==Sep.25 > [] In Tel Aviv, 400,000 Israelis demonstrate against the initially popular Lebanese war.      [vanc]

==Sep.26 > [] Israeli forces evacuate West Beirut. To provide security, American, French, and Italian troops soon replace them.      [wall]

==Nov.07 > [X] New York City officials carry out a disaster drill at the World Trade Center based on the scenario of a plane striking one of the twin towers.      [dwyer]

==late.1982 > [X] Hezbollah begins to form among Shiites in Lebanon’s Beqaa Valley.  The group has close ties to Iran.      [ict]

== ------- > [X] By about this time, Osama bin Laden has become openly anti-American and speaks of future conflict with the US.      [berg]

==Feb.08 > [] An Israeli investigation in the Sep.17 massacres finds Defense Minister Sharon guilty of neglect of duty. He resigns Feb.11.     [wall]

==Feb.08 > [] The United States creates the Central Command (CENTCOM), a regional military command that encompasses the area from the Horn of Africa though the Persian Gulf to Central Asia.      [globsec]

==Apr.18 > [X] The US Embassy in Beirut is wrecked by a car bomb set off by a pro-Iranian group, in one of the first major suicide bombings in the Middle East. Among the 63 dead are the CIA’s Middle East director and six other intelligence officials. Muslim terrorists are beginning to target US facilities abroad. The second great wave of international terrorism is underway, lasting into the late 1980s -  America's main adversary is Hezbollah, backed by Iran.     [hiro1 / cacnp]

==Jun.--- > [] America begins abandoning its neutrality in the Iran-Iraq War and starts providing material aid to Saddam. Iraq is also receiving increasing aid from France and the Soviet Union.     [hiro2]

==Sep.19 > [] Khomeini threatens to block the shipment of oil from the Persian Gulf if the major powers continue to aid Iraq. America responds with a military buildup in the Gulf. In early Oct, the French supply Iraq with advanced warplanes.     [hiro2]

==Oct.23 > [X] The US Marine barracks near Beirut are truck-bombed, killing 242 servicemen. Minutes later, a second bomb kills 58 French paratroopers in their barracks in West Beirut. The terrorists are believed to be linked with Hezbollah and Iran. For the first time, the US considers launching a military attack in retaliation for a terrorist attack, but the planned airstrike is evidently blocked by Defense Secretary Weinberger.     [usdos / ferr / naftali]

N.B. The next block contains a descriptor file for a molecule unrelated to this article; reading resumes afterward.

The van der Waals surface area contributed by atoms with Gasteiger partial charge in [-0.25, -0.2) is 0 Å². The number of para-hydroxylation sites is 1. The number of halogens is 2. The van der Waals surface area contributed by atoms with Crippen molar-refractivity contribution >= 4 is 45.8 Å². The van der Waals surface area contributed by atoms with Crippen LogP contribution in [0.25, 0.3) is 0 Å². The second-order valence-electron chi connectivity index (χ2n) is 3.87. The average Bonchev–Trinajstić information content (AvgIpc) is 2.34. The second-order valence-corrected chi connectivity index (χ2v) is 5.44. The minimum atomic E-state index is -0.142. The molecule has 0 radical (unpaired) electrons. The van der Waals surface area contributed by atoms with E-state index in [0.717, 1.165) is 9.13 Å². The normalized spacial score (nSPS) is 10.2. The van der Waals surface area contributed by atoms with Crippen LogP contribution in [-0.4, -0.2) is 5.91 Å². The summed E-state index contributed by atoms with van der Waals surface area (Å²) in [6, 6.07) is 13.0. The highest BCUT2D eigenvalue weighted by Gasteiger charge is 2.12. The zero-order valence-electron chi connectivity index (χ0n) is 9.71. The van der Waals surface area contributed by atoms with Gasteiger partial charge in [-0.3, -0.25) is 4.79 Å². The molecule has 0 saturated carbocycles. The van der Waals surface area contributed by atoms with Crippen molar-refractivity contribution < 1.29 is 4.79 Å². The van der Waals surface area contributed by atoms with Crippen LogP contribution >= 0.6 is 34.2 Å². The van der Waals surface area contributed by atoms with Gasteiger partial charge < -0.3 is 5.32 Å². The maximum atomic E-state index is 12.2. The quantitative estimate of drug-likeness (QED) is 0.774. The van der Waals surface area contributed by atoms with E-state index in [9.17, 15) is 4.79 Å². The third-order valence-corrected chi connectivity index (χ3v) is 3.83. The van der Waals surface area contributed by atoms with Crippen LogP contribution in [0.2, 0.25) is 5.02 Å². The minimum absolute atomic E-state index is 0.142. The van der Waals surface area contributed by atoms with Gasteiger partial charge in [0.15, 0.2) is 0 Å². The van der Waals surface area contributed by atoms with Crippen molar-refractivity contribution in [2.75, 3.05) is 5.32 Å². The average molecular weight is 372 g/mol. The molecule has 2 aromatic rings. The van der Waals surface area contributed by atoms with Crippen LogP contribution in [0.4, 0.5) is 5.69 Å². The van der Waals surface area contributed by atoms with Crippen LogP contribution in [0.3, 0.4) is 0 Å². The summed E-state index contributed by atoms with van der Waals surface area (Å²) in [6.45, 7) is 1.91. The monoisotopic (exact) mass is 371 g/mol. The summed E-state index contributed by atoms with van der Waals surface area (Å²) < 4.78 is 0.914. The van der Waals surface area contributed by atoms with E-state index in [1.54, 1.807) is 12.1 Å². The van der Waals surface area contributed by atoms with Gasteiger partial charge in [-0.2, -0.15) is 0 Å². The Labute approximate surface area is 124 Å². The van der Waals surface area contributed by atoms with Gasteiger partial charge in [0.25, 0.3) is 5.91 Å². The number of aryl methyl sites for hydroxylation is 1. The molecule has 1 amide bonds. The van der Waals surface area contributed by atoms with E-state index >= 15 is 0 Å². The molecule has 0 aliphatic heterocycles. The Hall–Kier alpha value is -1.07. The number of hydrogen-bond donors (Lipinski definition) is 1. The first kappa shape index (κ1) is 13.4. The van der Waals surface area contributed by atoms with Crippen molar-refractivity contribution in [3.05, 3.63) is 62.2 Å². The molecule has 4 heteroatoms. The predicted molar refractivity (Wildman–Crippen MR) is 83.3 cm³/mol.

==Nov.26 > [] The National Security Council makes propping up Saddam’s regime a high priority after a NSC study concludes that an Iranian victory would be catastrophic for American interests in the Persian Gulf. Washington is well aware that the Iraqis are regularly using chemical weapons on the battlefield.     [wap.Dec.30.2002 / hiro2]

Rumsfeld meets Saddam, Dec.1983

==Dec.20 > [] Special presidential envoy Donald Rumsfeld conducts a cordial meeting with Saddam, as the US and Iraq begin the process of normalizing their relations.     [wap.Dec.30.2002 / hiro2]

== ------- > [] The US and Israel form the Joint Politico-Military Group (JPMG) to implement strategic cooperation. After years of increasing aid, the US begins to form strong, direct links with the Israeli military.      [clarke]

==Jan.23 > [] The US declares Iran to be a supporter of international terrorism and sharply restricts trade. America vigorously tries to prevent other nations from selling arms to Iran.     [hiro2]

==Feb.26 > [] The last US Marines evacuate Beirut.     [wall]

==Feb-Mar > [] The Majnoon offensive: determined Iranian attacks across the swamps of southern Iraq are repulsed with heavy loss. The desperate Iraqis repeatedly use mustard gas, and possibly nerve agents. Reporting to Saddam, an Iraqi corps commander describes the defeat of an Iranian attack: “Great Sir, we gladly inform you of the annihilation of thousands of harmful magian insects that carried out an abortive offensive late last night. We… will turn what is left of these harmful insects into food for birds of the wilderness and the fishes of the marshes.” Another massive Iranian offensive in the area is repelled a year later - the Iraqis again use gas warfare.     [hiro2]